It's unrealistic for a school to throw five patients at a student nurse and expect them to go, yet nurses on the floor get weeks of supervised orientation to the floor. You either need one on one clinical instructor with an instructor from the school, or a smaller patient load so your clinical instructor isn't stretched so thin.

    http://allnurses.com/general-nursing-student/clinical-nursing-student-817516.html


    onewill likes this.
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    We were expected to provide care to 4 total care patients during our final semester of the BSN program. That's still the standard for many universities in Canada.

    I graduated in 2010.
  5. 0
    Quote from hiddencatRN
    We did 3 tele patients in our last clinical. With the unit size and our group size, it honestly would have been hard to have 5 patients (aside from the fact that that also wasn't the ratio the nurses had themselves on this unit). We still needed supervision to give meds, we supposed to be delegating to the CNAs (and boy was THAT awkward: "hi, I'm a guest on your unit having an educational experience, so let me tell you what to do...."), and it was still a handful sometimes. This was an accelerated BSN program.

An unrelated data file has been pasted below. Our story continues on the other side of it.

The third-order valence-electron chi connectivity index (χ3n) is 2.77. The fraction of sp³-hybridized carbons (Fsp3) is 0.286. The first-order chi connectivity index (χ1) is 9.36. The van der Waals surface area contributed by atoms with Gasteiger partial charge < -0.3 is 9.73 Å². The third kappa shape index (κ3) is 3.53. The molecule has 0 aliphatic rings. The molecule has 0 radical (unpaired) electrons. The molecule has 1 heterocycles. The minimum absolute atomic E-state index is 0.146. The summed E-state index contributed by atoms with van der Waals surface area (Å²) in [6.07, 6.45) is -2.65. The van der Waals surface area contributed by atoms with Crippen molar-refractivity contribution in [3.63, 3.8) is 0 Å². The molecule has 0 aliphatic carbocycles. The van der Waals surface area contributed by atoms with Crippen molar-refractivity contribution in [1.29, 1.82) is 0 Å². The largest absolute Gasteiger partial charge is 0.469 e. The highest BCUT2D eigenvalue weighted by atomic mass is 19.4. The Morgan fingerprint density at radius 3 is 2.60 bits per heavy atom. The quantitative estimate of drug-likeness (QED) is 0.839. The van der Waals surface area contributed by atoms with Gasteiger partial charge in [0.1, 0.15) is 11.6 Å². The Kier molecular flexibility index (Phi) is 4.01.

I'm totally jealous of the folks that got to do preceptorships (just didn't fit in the time frame of the program I was in) but in the end I feel like I transitioned well as a new nurse.

    EDITED TO ADD:

    We had subject-based clinicals. We had 1 clinical 1st quarter that was med-surg/rehab, 3 clinicals 2nd and 3rd quarter (maternity, med-surg, psych, peds, another med-surg, and community health) and 2 clinicals 4th quarter (geriatrics and "critical care" which was on telemetry and step down units, not ICUs). Our set up was the instructor assigned us patients, we got and gave report to the nurse and touched base with the nurse regarding our assessments, but meds and any procedures we needed supervision with were done with the instructor (unless we were done with our patients and were tagging along with a nurse on the floor to see something cool, and for L&D we were paired with a nurse and stayed with her for the shift).